Japanese Manga and Hollywood have had a rather peculiar relationship since as long as I can remember. While the former enjoys a huge following and immense popularity with loyal armies of readers and fans all over the world, the latter is only rarely rewarded with the same, while even among the ones that do, roughly half end up struggling to recover their budget. It would then appear as a paradigm that an insanely popular form of media isn’t able to conjure up the same repute or popularity for its adaptation in another, more widely consumed form of media, films. Movie adaptations of successful Manga have mostly been cases of hits and misses, and the number of truly successful manga adaptations, ones that received a fair amount of love from fans and got the cash registers ringing as well, can perhaps be counted on your fingers. Hollywood’s adaptation of ‘Ghost in the Shell’ and ‘Death Note’ should really be able to prove the point I am trying to make.
In the given scenario, ‘Alita: Battle Angel’ had a lot riding on its shoulders, and the primary reason apart from the obvious popularity of its source material would be James Cameron’s involvement, also used extensively as a marketing bout for the film, and the sizeable list of well-known faces that adorn the film’s all-star cast. Cameron here chooses to involve himself deeper with the project, as opposed to the executive producer role he has earlier limited himself to, also having written the screenplay for ‘Alita’.
What I believe the tricky part of adapting Manga comics to the screen successfully is getting the characters and setting and context right, while staying true to the graphic sensibilities of the original manga. I intentionally skip the ‘story’ part of it since that would be an essential in making any film of any nature work. In that vein, I was assured that ‘Alita: Battle Angel’ was in better hands than most manga adaptations, with the film’s director, Robert Rodriguez too bringing a certain credibility to the scene, given his success with ‘Sin City’. The film delivers too, but I’m going to hold off my verdict until the end of the write-up. For now, we delve into the legend that makes ‘Alita: Battle Angel’ what it is.
The year is 2563, and the movie opens on a grim note stating the current time to be 300 years after “the fall”, presumably a catastrophic war that left Earth a scorching dystopia brimming with overpopulation and on the brink of exhausting its resources. As most dystopias, the economic disparity that was also, again presumably (since virtually no information is revealed about “the fall”) at the heart of the war has left two notable factions in its wake. Iron City is a giant metropolis lying in the squalor, a literal collecting ground for the trash that falls from the affluent utopia in the sky, Zalem. The architectural contrasts between the two and how they are realised and portrayed are the very distinction between a Dystopia and Utopia. However, to the makers’ credit, we never once see the city of Zalem except a few short glimpses, which Is what in my opinion helps retain some of the intrigue behind why the protagonists down under aspire to the illusive city and its riches, and why, toward the end, it seems a goal that is unattainable.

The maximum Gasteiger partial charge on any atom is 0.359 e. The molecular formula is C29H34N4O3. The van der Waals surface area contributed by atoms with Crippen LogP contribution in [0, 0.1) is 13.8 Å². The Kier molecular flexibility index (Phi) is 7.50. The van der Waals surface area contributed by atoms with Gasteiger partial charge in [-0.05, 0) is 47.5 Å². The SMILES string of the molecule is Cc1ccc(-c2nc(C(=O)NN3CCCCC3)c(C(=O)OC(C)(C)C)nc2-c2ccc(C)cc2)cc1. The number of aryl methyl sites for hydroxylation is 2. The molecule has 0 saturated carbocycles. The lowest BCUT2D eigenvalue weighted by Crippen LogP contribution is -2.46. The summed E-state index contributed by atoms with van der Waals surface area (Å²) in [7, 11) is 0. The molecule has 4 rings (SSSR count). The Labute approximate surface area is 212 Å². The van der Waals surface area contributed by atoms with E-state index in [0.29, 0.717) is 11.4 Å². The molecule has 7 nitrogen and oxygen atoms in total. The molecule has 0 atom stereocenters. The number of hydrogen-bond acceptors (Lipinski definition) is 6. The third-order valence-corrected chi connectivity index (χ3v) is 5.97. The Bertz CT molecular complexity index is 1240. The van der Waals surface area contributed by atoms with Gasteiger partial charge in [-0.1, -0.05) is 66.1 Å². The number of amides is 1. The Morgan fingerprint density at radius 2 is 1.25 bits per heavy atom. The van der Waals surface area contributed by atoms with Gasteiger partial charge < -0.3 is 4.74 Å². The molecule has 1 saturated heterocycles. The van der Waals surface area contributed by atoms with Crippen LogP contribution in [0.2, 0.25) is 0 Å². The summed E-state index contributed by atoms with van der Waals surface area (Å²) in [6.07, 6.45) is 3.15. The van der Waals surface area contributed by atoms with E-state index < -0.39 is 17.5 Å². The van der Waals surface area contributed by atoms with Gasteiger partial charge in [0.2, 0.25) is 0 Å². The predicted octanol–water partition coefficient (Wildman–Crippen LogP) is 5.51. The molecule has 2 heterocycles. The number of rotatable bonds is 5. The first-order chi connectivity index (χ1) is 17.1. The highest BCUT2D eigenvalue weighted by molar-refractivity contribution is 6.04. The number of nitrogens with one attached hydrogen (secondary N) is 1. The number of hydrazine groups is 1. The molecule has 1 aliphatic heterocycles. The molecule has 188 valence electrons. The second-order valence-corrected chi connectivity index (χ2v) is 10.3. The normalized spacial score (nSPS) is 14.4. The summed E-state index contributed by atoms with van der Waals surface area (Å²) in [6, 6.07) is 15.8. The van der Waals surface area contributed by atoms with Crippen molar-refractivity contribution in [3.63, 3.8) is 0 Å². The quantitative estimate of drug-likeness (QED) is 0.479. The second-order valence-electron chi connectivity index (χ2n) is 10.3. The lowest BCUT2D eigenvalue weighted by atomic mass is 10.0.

The audience sees Zalem as the residents of Iron City do, as a giant fortification of a city floating in the sky, held in its position by humongous stayed cables hooked to pylons the size of skyscrapers, which should give you a fair idea of the scale. I think it’s a reasonably good feat in fantastical thinking and its representation and rendering. Iron City on the other hand is designed to look deliberately claustrophobic and overrun with humans and vehicles. Imagine a street to be a mixture of an Asian bazar in a downtown Chicago settlement, complete with an unmistakable industrial aesthetic and retrofitting of all kinds on buildings. This is a typical Iron City street during the day, mimicking a neon drenched Hong Kong street by night. It is by virtue of this setting that the film acquires a lot of its visual character that is among ‘Alita: Battle Angel’s strengths.